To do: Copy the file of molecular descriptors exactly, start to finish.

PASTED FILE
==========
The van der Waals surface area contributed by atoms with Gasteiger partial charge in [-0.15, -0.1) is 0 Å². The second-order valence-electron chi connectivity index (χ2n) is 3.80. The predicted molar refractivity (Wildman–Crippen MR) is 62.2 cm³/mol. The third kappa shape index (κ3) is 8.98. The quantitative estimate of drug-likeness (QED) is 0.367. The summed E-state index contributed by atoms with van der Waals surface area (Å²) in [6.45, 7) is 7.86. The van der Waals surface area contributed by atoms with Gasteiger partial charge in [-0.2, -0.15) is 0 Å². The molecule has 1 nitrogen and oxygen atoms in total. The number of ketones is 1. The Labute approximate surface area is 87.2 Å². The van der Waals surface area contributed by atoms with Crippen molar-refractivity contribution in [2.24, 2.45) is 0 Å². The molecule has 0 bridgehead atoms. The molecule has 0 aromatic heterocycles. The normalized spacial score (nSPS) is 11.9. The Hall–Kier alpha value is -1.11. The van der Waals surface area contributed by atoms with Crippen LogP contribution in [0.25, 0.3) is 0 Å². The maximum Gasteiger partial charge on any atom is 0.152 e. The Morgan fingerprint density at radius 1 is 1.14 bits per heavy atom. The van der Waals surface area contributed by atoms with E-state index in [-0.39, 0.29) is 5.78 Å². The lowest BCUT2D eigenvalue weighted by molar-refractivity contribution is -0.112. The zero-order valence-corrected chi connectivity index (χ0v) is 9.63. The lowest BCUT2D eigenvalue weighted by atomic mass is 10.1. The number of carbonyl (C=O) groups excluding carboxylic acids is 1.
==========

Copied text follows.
The van der Waals surface area contributed by atoms with Gasteiger partial charge in [-0.15, -0.1) is 0 Å². The second-order valence-electron chi connectivity index (χ2n) is 3.80. The predicted molar refractivity (Wildman–Crippen MR) is 62.2 cm³/mol. The third kappa shape index (κ3) is 8.98. The quantitative estimate of drug-likeness (QED) is 0.367. The summed E-state index contributed by atoms with van der Waals surface area (Å²) in [6.45, 7) is 7.86. The van der Waals surface area contributed by atoms with Gasteiger partial charge in [-0.2, -0.15) is 0 Å². The molecule has 1 nitrogen and oxygen atoms in total. The number of ketones is 1. The Labute approximate surface area is 87.2 Å². The van der Waals surface area contributed by atoms with Crippen molar-refractivity contribution in [2.24, 2.45) is 0 Å². The molecule has 0 bridgehead atoms. The molecule has 0 aromatic heterocycles. The normalized spacial score (nSPS) is 11.9. The Hall–Kier alpha value is -1.11. The van der Waals surface area contributed by atoms with Crippen LogP contribution in [0.25, 0.3) is 0 Å². The maximum Gasteiger partial charge on any atom is 0.152 e. The Morgan fingerprint density at radius 1 is 1.14 bits per heavy atom. The van der Waals surface area contributed by atoms with E-state index in [-0.39, 0.29) is 5.78 Å². The lowest BCUT2D eigenvalue weighted by molar-refractivity contribution is -0.112. The zero-order valence-corrected chi connectivity index (χ0v) is 9.63. The lowest BCUT2D eigenvalue weighted by atomic mass is 10.1. The number of carbonyl (C=O) groups excluding carboxylic acids is 1.